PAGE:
Her first coach is Zafar Khan (Sunil Shanker, quite good), and later there is Sikander Malik (Adnan Siddiqui doing what Adnan does, though with less conviction). And, of course, there is the obligatory villain: a sleazy, crooked man called Yawar (Mohammad Ehteshamuddin) who is all but dripping saliva at the thought of exploiting young women players.

Umair’s film ticks a lot of boxes — on a technical level, it is adequately shot by cinematographer Shajee Hasan, edited with precision and care by Rizwan A.Q. (a regular staple of Pakistani films by now) with some very good music by Shani Arshad, Shawn Phocum, Kamran Ullah Khan, Natasha Humera Ejaz and SuperDuperSultan.

However, more important than these prerequisites is the fact that the film is an astonishing balancing act.

Other than Umair’s preference for quick conclusions of the issues his characters face, he allots adequate time to develop every character, even minor ones such as Nayab’s friend Saadia or Nayab’s love interest Zain (Usama Khan), a good man who loves football and has an entrepreneurial mind (he wants to launch a distilled water business).

The romance Nayab and Zain share is meek and old school; they meet at parks, walk a little, maybe go on a non-touchy feely, hanky panky-less date in an amusement park (one notices locations at Port Grand in Karachi, twice) and leave for home — exactly like real-life people.

All of this soft development, of course, adds to the runtime. The film is two-and-a-half hours long. The time breezed by for this writer.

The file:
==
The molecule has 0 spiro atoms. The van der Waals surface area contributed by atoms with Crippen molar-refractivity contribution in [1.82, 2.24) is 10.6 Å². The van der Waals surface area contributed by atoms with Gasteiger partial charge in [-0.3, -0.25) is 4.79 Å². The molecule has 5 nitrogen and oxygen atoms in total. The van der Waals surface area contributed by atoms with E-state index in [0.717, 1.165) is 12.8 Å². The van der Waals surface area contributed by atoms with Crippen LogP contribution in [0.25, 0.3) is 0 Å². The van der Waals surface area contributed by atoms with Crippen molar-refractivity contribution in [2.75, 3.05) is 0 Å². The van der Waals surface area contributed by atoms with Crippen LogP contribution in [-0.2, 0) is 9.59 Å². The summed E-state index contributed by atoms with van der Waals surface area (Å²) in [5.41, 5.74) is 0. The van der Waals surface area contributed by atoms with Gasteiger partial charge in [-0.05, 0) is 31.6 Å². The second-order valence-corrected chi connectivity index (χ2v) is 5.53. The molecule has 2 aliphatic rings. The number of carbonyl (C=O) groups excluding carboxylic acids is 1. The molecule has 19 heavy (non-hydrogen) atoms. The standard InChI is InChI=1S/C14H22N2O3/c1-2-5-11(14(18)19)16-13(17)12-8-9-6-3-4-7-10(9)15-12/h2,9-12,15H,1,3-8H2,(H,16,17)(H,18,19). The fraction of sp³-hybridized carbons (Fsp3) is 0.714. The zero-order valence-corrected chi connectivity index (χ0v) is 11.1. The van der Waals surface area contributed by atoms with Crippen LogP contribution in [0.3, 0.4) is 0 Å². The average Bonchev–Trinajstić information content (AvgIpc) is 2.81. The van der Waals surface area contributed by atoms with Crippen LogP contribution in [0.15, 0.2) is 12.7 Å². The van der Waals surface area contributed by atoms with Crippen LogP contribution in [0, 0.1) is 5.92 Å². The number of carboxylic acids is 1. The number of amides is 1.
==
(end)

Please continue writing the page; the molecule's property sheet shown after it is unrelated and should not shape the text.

Good family drama, historically, is always protracted: Hum Aapke Hain Kaun, Hum Saath Saath Hain, Kabhi Khushi Kabhi Gham, et al — I am deliberately taking Bollywood examples here since people warmly accept long running times if it is from across the border, but dismiss it with vigour and vehemence by calling it a television drama when Pakistani filmmakers do it.

Woe be to us, then, because Nayab is not Bollywood, and the people in it are not cut-outs of larger-than-life characters. Yumna’s performance, for example, is that of a defiant young girl from college (as defiant as

one can be in a middle class house, that is). The decisions she makes and how she reacts are evidence of Umair’s insistence to not make her a film heroine; the character is a kid, and kids in their late teens don’t think with maturity.

The opposite emotion applies to Fawad’s acting of a man in conflict — subtle, realistic and nuanced in the right places. He looks like a man who wants to please his father, support his sister, make his wife understand. He is the everyday man whom one sees riding his bike through Sharae Faisal for work.

Shot across Karachi in densely packed localities this writer easily recognises, the localisation of the film is key in establishing a key aspect of the plot. In the same stream of thought: the production design by Rumaina Umair (the art direction is by Noman Akhtar), with its clutter of household items, augments a lived-in look that lends tonal authenticity to the screenplay.

A scene where Akka takes out his old joggers for Nayab from a dust-covered storage room is a gem. We middle class people stow away our wares exactly like this, one roughed-up cardboard box over another.

The instance, however, slyly supplements courage to the young girl when she is being bullied in the field. Her brother’s joggers have the word jazba [passion] written on them. We see a close-up of those words twice in passing, when the character needs to buck up.

This is not the only display of subtlety. There are also moments that speak of class divide. A scene where Nayab is picked up from practice by her high-society friends becomes a fine example of getting the point across without propagating it with ham-fisted drama.

Nayab is a simple film that has little interest in the present day, Gen-Z approaches to story. It speaks about feminism without screaming about it. However, more than that, it talks about the relationship between a brother and a sister, and a young girl’s ambition to realise her true self.

Released by Mandviwalla Entertainment, produced by Kennyz & Num Films, Nayab is rated U, and is suitable for audiences of all ages

Published in Dawn, ICON, February 4th, 2024